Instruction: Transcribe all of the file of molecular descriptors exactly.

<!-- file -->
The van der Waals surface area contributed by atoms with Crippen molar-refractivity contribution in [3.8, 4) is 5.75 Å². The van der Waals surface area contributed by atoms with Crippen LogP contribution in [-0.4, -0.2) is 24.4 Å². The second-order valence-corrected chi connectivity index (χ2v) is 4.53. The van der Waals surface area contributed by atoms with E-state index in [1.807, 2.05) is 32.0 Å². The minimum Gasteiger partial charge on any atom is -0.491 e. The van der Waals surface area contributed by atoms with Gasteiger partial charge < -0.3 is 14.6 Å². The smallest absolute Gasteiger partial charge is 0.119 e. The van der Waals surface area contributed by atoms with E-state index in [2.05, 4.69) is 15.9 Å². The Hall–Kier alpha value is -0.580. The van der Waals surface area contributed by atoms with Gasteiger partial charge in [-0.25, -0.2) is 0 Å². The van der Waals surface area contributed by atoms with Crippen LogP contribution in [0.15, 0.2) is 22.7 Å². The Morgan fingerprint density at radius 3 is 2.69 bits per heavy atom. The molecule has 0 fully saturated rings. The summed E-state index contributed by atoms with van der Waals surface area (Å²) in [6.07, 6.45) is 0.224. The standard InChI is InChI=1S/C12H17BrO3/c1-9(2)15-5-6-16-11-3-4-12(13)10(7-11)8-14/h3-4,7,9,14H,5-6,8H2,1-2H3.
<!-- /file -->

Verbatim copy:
The van der Waals surface area contributed by atoms with Crippen molar-refractivity contribution in [3.8, 4) is 5.75 Å². The van der Waals surface area contributed by atoms with Crippen LogP contribution in [-0.4, -0.2) is 24.4 Å². The second-order valence-corrected chi connectivity index (χ2v) is 4.53. The van der Waals surface area contributed by atoms with E-state index in [1.807, 2.05) is 32.0 Å². The minimum Gasteiger partial charge on any atom is -0.491 e. The van der Waals surface area contributed by atoms with Gasteiger partial charge < -0.3 is 14.6 Å². The smallest absolute Gasteiger partial charge is 0.119 e. The van der Waals surface area contributed by atoms with E-state index in [2.05, 4.69) is 15.9 Å². The Hall–Kier alpha value is -0.580. The van der Waals surface area contributed by atoms with Gasteiger partial charge in [-0.25, -0.2) is 0 Å². The van der Waals surface area contributed by atoms with Crippen LogP contribution in [0.15, 0.2) is 22.7 Å². The Morgan fingerprint density at radius 3 is 2.69 bits per heavy atom. The molecule has 0 fully saturated rings. The summed E-state index contributed by atoms with van der Waals surface area (Å²) in [6.07, 6.45) is 0.224. The standard InChI is InChI=1S/C12H17BrO3/c1-9(2)15-5-6-16-11-3-4-12(13)10(7-11)8-14/h3-4,7,9,14H,5-6,8H2,1-2H3.